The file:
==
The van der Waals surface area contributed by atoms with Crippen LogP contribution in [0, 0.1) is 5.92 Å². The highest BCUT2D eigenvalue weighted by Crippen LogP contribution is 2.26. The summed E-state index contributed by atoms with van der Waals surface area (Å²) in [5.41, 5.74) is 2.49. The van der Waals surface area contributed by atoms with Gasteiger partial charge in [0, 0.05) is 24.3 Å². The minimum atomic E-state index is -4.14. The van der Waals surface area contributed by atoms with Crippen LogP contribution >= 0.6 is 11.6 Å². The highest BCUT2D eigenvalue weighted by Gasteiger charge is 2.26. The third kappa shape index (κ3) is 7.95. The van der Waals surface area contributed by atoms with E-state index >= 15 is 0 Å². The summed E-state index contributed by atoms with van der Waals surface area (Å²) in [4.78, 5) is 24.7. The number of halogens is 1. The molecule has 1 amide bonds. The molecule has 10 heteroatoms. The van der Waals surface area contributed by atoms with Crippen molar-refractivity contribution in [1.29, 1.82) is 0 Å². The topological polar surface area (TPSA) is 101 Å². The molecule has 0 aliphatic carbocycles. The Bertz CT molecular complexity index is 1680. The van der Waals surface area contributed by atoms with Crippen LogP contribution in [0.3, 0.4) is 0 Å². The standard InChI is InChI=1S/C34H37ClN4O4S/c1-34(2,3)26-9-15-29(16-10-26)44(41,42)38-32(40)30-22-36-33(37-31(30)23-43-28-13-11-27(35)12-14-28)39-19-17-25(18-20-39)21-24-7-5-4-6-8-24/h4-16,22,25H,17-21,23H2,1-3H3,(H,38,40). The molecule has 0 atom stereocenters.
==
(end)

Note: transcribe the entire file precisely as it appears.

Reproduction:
The van der Waals surface area contributed by atoms with Crippen LogP contribution in [0, 0.1) is 5.92 Å². The highest BCUT2D eigenvalue weighted by Crippen LogP contribution is 2.26. The summed E-state index contributed by atoms with van der Waals surface area (Å²) in [5.41, 5.74) is 2.49. The van der Waals surface area contributed by atoms with Gasteiger partial charge in [0, 0.05) is 24.3 Å². The minimum atomic E-state index is -4.14. The van der Waals surface area contributed by atoms with Crippen LogP contribution >= 0.6 is 11.6 Å². The highest BCUT2D eigenvalue weighted by Gasteiger charge is 2.26. The third kappa shape index (κ3) is 7.95. The van der Waals surface area contributed by atoms with E-state index >= 15 is 0 Å². The summed E-state index contributed by atoms with van der Waals surface area (Å²) in [4.78, 5) is 24.7. The number of halogens is 1. The molecule has 1 amide bonds. The molecule has 10 heteroatoms. The van der Waals surface area contributed by atoms with Crippen molar-refractivity contribution in [1.29, 1.82) is 0 Å². The topological polar surface area (TPSA) is 101 Å². The molecule has 0 aliphatic carbocycles. The Bertz CT molecular complexity index is 1680. The van der Waals surface area contributed by atoms with Crippen LogP contribution in [0.3, 0.4) is 0 Å². The standard InChI is InChI=1S/C34H37ClN4O4S/c1-34(2,3)26-9-15-29(16-10-26)44(41,42)38-32(40)30-22-36-33(37-31(30)23-43-28-13-11-27(35)12-14-28)39-19-17-25(18-20-39)21-24-7-5-4-6-8-24/h4-16,22,25H,17-21,23H2,1-3H3,(H,38,40). The molecule has 0 atom stereocenters.